Toward the end of The Transplants' newest album, Haunted Cities, drummer Travis Barker breaks out a gunshot-speed beat to lead Rob Aston's scratchy-scream lyrics through a song called "Hit the Fence." The drums are so complicatedly fast that they sound fake-the kind of rhythmic thumping that usually means a computer helped out. The song rolls and sputters for a brief two minutes before it fades out to Barker's unconscious thwapping.
"Oh, man, it's not electronic," Barker kindly clarifies. "That was recorded on the tour bus on the Foo Fighters tour. I recorded that drumbeat in a hallway of the bus with [Aston] holding my drums on his hands and knees."
Consider yourself impressed.
Barker would be intimidating if he weren't so easygoing, almost brotherly. The 29-year-old is a teddy bear covered in tattoos. He fields CityBeat's questions from Kansas City, where the Warped Tour is currently stopped. More specifically, he's riding shotgun in the car of a stranger who offered him a ride from the gym back to his hotel room.
"It's become a daily routine to meet random new people every day," Barker says. "I get rides everywhere. It makes me feel real."
Barker's attention is fully devoted to The Transplants for the first time since the band's 1999 inception. With blink-182 on permanent hiatus and his side projects-Box Car Racer (with Tom DeLonge), Plus 44 (with Mark Hoppus) and a new collaboration with DJ AM-on hold for now, all energies are focused on Haunted Cities.
"Three years ago, when the first [Transplants] record came out, I was doing this same thing," Barker says. "I went from playing arenas with blink to playing clubs in a van with The Transplants. I feel like when we were playing arenas, I couldn't really keep up with what my fans were doing. I never ran into them or saw them and I didn't meet them. [Warped Tour] is cool for me now, reconnecting with those kids."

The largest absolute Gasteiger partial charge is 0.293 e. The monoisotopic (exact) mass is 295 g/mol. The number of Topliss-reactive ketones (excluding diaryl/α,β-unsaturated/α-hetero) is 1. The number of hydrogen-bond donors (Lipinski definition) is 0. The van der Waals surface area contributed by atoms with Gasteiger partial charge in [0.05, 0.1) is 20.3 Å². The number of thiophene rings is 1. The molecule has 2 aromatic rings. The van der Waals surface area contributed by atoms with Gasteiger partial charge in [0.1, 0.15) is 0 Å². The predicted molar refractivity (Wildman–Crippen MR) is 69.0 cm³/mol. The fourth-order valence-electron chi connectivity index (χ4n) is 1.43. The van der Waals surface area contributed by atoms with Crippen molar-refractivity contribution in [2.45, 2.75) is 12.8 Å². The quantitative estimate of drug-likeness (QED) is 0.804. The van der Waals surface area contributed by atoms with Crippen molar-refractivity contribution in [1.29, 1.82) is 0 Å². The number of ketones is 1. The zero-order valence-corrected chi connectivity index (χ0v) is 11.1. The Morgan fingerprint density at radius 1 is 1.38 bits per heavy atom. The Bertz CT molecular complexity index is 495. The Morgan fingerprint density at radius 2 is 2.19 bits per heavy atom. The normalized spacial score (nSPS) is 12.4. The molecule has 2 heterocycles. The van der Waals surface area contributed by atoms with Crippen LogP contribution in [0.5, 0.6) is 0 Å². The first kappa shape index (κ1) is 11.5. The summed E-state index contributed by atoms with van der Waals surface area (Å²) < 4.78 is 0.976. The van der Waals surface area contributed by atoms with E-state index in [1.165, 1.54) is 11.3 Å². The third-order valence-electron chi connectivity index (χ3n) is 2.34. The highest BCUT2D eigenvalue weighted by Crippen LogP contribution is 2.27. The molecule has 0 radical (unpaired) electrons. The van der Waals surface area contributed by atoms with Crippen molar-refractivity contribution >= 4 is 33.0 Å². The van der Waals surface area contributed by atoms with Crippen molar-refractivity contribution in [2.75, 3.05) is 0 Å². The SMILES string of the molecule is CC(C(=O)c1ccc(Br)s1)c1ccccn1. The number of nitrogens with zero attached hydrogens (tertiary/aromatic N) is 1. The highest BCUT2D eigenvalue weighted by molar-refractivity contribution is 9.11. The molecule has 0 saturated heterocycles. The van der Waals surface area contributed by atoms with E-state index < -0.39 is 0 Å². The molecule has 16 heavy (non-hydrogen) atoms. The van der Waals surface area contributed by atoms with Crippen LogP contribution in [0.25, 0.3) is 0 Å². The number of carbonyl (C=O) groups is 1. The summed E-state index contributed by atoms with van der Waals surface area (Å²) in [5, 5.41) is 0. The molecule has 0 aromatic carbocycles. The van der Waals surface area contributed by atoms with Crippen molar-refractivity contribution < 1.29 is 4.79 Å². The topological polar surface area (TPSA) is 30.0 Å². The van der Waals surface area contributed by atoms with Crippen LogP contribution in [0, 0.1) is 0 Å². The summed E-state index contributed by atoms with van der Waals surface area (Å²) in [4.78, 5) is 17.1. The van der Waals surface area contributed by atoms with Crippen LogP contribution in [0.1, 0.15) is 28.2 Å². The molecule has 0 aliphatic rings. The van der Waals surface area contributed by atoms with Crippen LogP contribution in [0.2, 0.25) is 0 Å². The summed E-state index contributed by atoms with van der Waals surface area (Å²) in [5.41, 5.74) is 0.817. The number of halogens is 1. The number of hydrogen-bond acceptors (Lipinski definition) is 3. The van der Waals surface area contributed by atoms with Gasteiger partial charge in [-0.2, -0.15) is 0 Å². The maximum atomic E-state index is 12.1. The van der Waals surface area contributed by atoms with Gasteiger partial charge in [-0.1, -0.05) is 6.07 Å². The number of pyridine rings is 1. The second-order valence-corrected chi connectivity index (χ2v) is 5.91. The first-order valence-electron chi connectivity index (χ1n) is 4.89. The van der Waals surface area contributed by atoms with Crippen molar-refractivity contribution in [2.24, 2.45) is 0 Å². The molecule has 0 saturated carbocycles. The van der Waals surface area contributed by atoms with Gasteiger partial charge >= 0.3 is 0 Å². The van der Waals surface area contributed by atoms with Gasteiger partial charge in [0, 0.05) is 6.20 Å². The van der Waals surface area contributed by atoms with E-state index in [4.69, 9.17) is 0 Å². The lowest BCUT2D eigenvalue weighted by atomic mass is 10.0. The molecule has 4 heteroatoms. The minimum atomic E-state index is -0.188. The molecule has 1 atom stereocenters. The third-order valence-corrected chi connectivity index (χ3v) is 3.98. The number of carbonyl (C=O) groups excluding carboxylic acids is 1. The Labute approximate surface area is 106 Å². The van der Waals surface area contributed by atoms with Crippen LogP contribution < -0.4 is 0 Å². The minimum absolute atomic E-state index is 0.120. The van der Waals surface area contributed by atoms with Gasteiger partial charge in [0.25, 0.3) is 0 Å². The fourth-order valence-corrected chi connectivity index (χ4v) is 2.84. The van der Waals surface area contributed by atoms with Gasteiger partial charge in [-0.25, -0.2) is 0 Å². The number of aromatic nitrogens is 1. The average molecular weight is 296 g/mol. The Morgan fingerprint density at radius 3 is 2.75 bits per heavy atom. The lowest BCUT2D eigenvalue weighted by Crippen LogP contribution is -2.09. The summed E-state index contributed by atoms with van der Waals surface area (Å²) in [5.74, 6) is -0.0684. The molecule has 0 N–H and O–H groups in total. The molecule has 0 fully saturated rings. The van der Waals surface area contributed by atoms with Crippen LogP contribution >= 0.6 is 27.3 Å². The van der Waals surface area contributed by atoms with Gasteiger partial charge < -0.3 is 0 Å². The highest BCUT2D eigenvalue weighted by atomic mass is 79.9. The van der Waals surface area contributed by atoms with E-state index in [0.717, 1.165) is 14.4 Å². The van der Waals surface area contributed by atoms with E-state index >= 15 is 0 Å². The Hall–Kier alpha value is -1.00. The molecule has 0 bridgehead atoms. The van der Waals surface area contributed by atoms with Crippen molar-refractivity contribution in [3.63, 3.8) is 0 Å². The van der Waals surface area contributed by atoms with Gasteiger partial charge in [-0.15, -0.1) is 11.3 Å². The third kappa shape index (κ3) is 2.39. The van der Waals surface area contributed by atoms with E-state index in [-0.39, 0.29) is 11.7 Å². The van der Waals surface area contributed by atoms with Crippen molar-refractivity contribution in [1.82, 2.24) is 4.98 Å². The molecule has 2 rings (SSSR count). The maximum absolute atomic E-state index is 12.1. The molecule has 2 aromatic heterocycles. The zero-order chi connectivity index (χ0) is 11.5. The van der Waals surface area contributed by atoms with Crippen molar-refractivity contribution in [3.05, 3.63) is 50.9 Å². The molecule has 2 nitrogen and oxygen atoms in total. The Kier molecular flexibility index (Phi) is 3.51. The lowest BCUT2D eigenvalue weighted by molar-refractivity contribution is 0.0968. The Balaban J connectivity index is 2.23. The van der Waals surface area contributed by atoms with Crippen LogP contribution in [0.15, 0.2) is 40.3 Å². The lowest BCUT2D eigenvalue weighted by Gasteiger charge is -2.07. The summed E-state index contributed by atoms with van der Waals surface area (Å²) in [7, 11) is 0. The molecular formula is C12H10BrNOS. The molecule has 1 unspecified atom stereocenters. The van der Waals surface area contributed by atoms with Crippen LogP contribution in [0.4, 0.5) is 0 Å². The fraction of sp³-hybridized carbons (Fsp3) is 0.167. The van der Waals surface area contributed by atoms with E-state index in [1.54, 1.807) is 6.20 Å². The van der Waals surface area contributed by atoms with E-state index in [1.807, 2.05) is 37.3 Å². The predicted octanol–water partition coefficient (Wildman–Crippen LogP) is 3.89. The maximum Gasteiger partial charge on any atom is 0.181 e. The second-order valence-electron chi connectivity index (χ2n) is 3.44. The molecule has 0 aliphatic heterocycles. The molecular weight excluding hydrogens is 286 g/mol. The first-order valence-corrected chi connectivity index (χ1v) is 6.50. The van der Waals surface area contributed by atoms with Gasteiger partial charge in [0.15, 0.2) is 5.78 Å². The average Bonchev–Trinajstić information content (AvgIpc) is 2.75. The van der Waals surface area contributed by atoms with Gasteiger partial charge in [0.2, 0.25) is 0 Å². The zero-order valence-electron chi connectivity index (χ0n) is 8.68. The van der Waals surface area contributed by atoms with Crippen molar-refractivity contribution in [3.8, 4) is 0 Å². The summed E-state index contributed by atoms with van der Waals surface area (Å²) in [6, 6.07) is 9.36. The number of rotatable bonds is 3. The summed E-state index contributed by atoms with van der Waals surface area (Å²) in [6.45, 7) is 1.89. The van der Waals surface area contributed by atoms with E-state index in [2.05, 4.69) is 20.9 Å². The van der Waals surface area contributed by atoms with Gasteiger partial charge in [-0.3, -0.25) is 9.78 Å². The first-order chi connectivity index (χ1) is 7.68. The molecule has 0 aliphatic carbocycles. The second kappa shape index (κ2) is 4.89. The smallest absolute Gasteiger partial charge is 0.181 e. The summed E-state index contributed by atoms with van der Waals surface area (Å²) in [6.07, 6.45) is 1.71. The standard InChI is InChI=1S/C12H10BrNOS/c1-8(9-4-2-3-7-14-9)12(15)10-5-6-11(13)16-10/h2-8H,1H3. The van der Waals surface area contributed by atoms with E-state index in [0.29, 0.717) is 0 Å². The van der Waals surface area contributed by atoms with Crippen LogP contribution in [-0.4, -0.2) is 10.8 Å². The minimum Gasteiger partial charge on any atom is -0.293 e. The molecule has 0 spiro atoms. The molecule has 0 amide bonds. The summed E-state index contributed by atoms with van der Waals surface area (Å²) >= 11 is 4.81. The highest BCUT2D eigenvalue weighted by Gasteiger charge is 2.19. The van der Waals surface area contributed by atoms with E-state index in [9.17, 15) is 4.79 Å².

For a kid who left home at 16 to become a drummer, being a Transplant is a perfect outlet. The hip-rock-punk trio ripped Aston out from behind the AFI merchandise table, gave Tim Armstrong a conduit outside of Rancid and lent Barker the legitimacy that blink-182 was too TRL to attain. It doesn't hurt that he and his wife's MTV reality show, Meet the Barkers, has been a hit.
"I was at the gym today and this 40-year-old lady said she was coming to see The Transplants," Barker laughs. "She doesn't even know who we are-it's just because she's seen [Meet the Barkers], you know? I love that show. It's me and my family, and I love my kids and my mama.
"There's one thing I always tell my friends: Don't ever trip on having kids because it's the best thing in the world. Go fucking make babies!"
Touring straight through the end of August, the band is supporting Haunted Cities' release on Barkers' La Salle Records, a vanity arm of major label Atlantic Records. Armstrong pulled off all the production on the disc and the band is joined by B-Real and Sen Dog from Cypress Hill, Rakaa from Dilated Peoples and the Boo-Yaa T.R.I.B.E. The resulting collage of styles is a balls-out homage to the thug life.
Barker's life is pretty far from thuggish, what with his clothing label, TV show, record company and former beauty-queen wife. But he still talks about being a rock-star drummer like it's a far-off dream.
"I know there's guys all over that would die to be doing what I'm doing," he says. "But at the end of the day I still go, "Fuck, I would still die to do what I'm doing!'"The Transplants headline Warped Tour at Coors Amphitheatre, at noon on June 30. $25.25. 800-594-TIXX.